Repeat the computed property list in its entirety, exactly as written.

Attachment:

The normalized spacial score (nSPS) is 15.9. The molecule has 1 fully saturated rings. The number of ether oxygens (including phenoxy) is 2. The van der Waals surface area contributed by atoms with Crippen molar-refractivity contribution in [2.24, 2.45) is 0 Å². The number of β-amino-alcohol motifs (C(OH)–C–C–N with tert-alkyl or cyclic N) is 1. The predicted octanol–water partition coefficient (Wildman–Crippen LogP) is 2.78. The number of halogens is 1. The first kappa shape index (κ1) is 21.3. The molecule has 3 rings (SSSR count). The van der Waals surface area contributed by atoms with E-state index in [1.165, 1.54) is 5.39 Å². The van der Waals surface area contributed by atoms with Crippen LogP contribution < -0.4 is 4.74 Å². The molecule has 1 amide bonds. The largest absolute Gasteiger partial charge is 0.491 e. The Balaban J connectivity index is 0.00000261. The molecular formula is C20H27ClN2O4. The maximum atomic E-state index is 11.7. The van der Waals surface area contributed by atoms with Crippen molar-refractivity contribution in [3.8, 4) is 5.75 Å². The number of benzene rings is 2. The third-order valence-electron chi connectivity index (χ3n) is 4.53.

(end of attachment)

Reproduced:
The normalized spacial score (nSPS) is 15.9. The molecule has 1 fully saturated rings. The number of ether oxygens (including phenoxy) is 2. The van der Waals surface area contributed by atoms with Crippen molar-refractivity contribution in [2.24, 2.45) is 0 Å². The number of β-amino-alcohol motifs (C(OH)–C–C–N with tert-alkyl or cyclic N) is 1. The predicted octanol–water partition coefficient (Wildman–Crippen LogP) is 2.78. The number of halogens is 1. The first kappa shape index (κ1) is 21.3. The molecule has 3 rings (SSSR count). The van der Waals surface area contributed by atoms with E-state index in [1.165, 1.54) is 5.39 Å². The van der Waals surface area contributed by atoms with Crippen LogP contribution < -0.4 is 4.74 Å². The molecule has 1 amide bonds. The largest absolute Gasteiger partial charge is 0.491 e. The Balaban J connectivity index is 0.00000261. The molecular formula is C20H27ClN2O4. The maximum atomic E-state index is 11.7. The van der Waals surface area contributed by atoms with Crippen molar-refractivity contribution in [3.8, 4) is 5.75 Å². The number of benzene rings is 2. The third-order valence-electron chi connectivity index (χ3n) is 4.53.